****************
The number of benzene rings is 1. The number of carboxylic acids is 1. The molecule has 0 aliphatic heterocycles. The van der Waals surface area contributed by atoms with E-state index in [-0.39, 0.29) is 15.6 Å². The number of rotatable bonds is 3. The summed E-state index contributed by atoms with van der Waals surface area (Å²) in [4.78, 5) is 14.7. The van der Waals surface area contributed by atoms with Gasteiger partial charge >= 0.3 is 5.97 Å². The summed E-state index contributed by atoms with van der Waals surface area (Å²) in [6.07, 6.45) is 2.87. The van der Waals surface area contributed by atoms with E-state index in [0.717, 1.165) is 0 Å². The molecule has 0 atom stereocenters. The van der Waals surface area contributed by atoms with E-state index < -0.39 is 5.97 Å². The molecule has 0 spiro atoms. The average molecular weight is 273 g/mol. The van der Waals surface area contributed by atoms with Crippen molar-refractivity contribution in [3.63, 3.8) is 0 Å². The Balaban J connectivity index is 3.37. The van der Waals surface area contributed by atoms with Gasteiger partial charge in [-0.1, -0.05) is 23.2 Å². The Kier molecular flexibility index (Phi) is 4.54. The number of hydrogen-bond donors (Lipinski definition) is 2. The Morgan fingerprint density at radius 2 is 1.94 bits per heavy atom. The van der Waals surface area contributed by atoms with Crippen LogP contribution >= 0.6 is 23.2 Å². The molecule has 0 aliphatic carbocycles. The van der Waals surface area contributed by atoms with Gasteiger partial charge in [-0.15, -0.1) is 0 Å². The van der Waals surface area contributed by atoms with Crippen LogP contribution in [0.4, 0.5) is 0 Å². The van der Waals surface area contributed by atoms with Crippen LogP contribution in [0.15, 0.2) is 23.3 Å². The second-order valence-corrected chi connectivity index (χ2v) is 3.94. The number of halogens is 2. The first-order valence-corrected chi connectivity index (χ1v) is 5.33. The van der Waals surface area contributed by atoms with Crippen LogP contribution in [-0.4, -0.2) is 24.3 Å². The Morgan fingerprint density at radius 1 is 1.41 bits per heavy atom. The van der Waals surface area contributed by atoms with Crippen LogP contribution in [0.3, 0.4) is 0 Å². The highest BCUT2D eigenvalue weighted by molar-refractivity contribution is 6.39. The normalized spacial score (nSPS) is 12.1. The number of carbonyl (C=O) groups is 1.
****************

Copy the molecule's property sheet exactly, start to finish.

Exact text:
The number of benzene rings is 1. The number of carboxylic acids is 1. The molecule has 0 aliphatic heterocycles. The van der Waals surface area contributed by atoms with E-state index in [-0.39, 0.29) is 15.6 Å². The number of rotatable bonds is 3. The summed E-state index contributed by atoms with van der Waals surface area (Å²) in [4.78, 5) is 14.7. The van der Waals surface area contributed by atoms with Gasteiger partial charge >= 0.3 is 5.97 Å². The summed E-state index contributed by atoms with van der Waals surface area (Å²) in [6.07, 6.45) is 2.87. The van der Waals surface area contributed by atoms with E-state index in [0.717, 1.165) is 0 Å². The molecule has 0 atom stereocenters. The van der Waals surface area contributed by atoms with E-state index < -0.39 is 5.97 Å². The molecule has 0 spiro atoms. The average molecular weight is 273 g/mol. The van der Waals surface area contributed by atoms with Crippen molar-refractivity contribution in [3.63, 3.8) is 0 Å². The Balaban J connectivity index is 3.37. The van der Waals surface area contributed by atoms with Gasteiger partial charge in [-0.1, -0.05) is 23.2 Å². The Kier molecular flexibility index (Phi) is 4.54. The number of hydrogen-bond donors (Lipinski definition) is 2. The Morgan fingerprint density at radius 2 is 1.94 bits per heavy atom. The van der Waals surface area contributed by atoms with Crippen LogP contribution >= 0.6 is 23.2 Å². The molecule has 0 aliphatic carbocycles. The van der Waals surface area contributed by atoms with Gasteiger partial charge in [-0.15, -0.1) is 0 Å². The van der Waals surface area contributed by atoms with Crippen LogP contribution in [0.4, 0.5) is 0 Å². The van der Waals surface area contributed by atoms with Crippen LogP contribution in [0.15, 0.2) is 23.3 Å². The second-order valence-corrected chi connectivity index (χ2v) is 3.94. The number of halogens is 2. The first-order valence-corrected chi connectivity index (χ1v) is 5.33. The van der Waals surface area contributed by atoms with Crippen LogP contribution in [-0.4, -0.2) is 24.3 Å². The Morgan fingerprint density at radius 1 is 1.41 bits per heavy atom. The van der Waals surface area contributed by atoms with Crippen LogP contribution in [0.3, 0.4) is 0 Å². The highest BCUT2D eigenvalue weighted by molar-refractivity contribution is 6.39. The normalized spacial score (nSPS) is 12.1. The number of carbonyl (C=O) groups is 1.